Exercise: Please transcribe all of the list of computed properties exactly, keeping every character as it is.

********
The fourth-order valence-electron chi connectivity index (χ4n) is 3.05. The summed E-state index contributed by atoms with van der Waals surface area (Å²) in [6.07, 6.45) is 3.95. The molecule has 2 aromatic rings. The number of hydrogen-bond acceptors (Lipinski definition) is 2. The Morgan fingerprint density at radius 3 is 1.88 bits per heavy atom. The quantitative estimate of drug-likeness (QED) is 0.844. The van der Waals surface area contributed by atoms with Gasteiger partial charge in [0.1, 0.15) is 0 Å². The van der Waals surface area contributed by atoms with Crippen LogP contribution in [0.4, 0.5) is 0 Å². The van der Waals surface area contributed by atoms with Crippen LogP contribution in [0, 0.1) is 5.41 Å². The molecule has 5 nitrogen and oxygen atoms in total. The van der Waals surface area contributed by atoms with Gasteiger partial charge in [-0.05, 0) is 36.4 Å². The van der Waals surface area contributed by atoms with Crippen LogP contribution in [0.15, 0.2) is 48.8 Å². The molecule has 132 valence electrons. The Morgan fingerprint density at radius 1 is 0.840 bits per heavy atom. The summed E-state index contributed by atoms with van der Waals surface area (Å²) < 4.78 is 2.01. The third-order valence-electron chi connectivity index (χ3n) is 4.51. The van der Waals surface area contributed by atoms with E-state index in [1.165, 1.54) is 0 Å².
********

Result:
The fourth-order valence-electron chi connectivity index (χ4n) is 3.05. The summed E-state index contributed by atoms with van der Waals surface area (Å²) in [6.07, 6.45) is 3.95. The molecule has 2 aromatic rings. The number of hydrogen-bond acceptors (Lipinski definition) is 2. The Morgan fingerprint density at radius 3 is 1.88 bits per heavy atom. The quantitative estimate of drug-likeness (QED) is 0.844. The van der Waals surface area contributed by atoms with Gasteiger partial charge in [0.1, 0.15) is 0 Å². The van der Waals surface area contributed by atoms with Crippen LogP contribution in [0.4, 0.5) is 0 Å². The van der Waals surface area contributed by atoms with Crippen LogP contribution in [0, 0.1) is 5.41 Å². The molecule has 5 nitrogen and oxygen atoms in total. The van der Waals surface area contributed by atoms with Gasteiger partial charge in [-0.05, 0) is 36.4 Å². The van der Waals surface area contributed by atoms with Crippen LogP contribution in [0.15, 0.2) is 48.8 Å². The molecule has 132 valence electrons. The Morgan fingerprint density at radius 1 is 0.840 bits per heavy atom. The summed E-state index contributed by atoms with van der Waals surface area (Å²) < 4.78 is 2.01. The third-order valence-electron chi connectivity index (χ3n) is 4.51. The van der Waals surface area contributed by atoms with E-state index in [1.165, 1.54) is 0 Å².